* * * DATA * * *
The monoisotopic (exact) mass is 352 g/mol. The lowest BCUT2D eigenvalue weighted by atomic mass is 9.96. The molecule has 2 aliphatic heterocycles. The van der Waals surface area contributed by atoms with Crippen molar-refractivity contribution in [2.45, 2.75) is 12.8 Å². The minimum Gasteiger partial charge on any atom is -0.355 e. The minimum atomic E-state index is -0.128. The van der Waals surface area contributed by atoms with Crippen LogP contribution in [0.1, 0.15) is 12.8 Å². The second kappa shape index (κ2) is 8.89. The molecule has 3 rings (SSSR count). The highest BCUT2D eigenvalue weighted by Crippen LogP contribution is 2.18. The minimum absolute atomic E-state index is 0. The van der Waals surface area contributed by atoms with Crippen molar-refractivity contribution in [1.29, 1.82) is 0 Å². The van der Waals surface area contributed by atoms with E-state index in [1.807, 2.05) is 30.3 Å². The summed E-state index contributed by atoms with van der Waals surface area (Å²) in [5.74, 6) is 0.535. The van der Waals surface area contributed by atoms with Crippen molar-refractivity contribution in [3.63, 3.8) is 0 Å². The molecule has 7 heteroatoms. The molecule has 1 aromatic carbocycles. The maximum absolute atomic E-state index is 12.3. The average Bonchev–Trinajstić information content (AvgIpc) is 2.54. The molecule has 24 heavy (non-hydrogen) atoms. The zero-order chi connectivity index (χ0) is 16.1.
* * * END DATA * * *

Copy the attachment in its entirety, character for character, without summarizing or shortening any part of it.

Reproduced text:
The monoisotopic (exact) mass is 352 g/mol. The lowest BCUT2D eigenvalue weighted by atomic mass is 9.96. The molecule has 2 aliphatic heterocycles. The van der Waals surface area contributed by atoms with Crippen molar-refractivity contribution in [2.45, 2.75) is 12.8 Å². The minimum Gasteiger partial charge on any atom is -0.355 e. The minimum atomic E-state index is -0.128. The van der Waals surface area contributed by atoms with Crippen LogP contribution in [0.1, 0.15) is 12.8 Å². The second kappa shape index (κ2) is 8.89. The molecule has 3 rings (SSSR count). The highest BCUT2D eigenvalue weighted by Crippen LogP contribution is 2.18. The minimum absolute atomic E-state index is 0. The van der Waals surface area contributed by atoms with Crippen molar-refractivity contribution in [1.29, 1.82) is 0 Å². The van der Waals surface area contributed by atoms with E-state index in [1.807, 2.05) is 30.3 Å². The summed E-state index contributed by atoms with van der Waals surface area (Å²) in [5.74, 6) is 0.535. The van der Waals surface area contributed by atoms with Crippen molar-refractivity contribution in [3.63, 3.8) is 0 Å². The molecule has 7 heteroatoms. The molecule has 1 aromatic carbocycles. The maximum absolute atomic E-state index is 12.3. The average Bonchev–Trinajstić information content (AvgIpc) is 2.54. The molecule has 24 heavy (non-hydrogen) atoms. The zero-order chi connectivity index (χ0) is 16.1.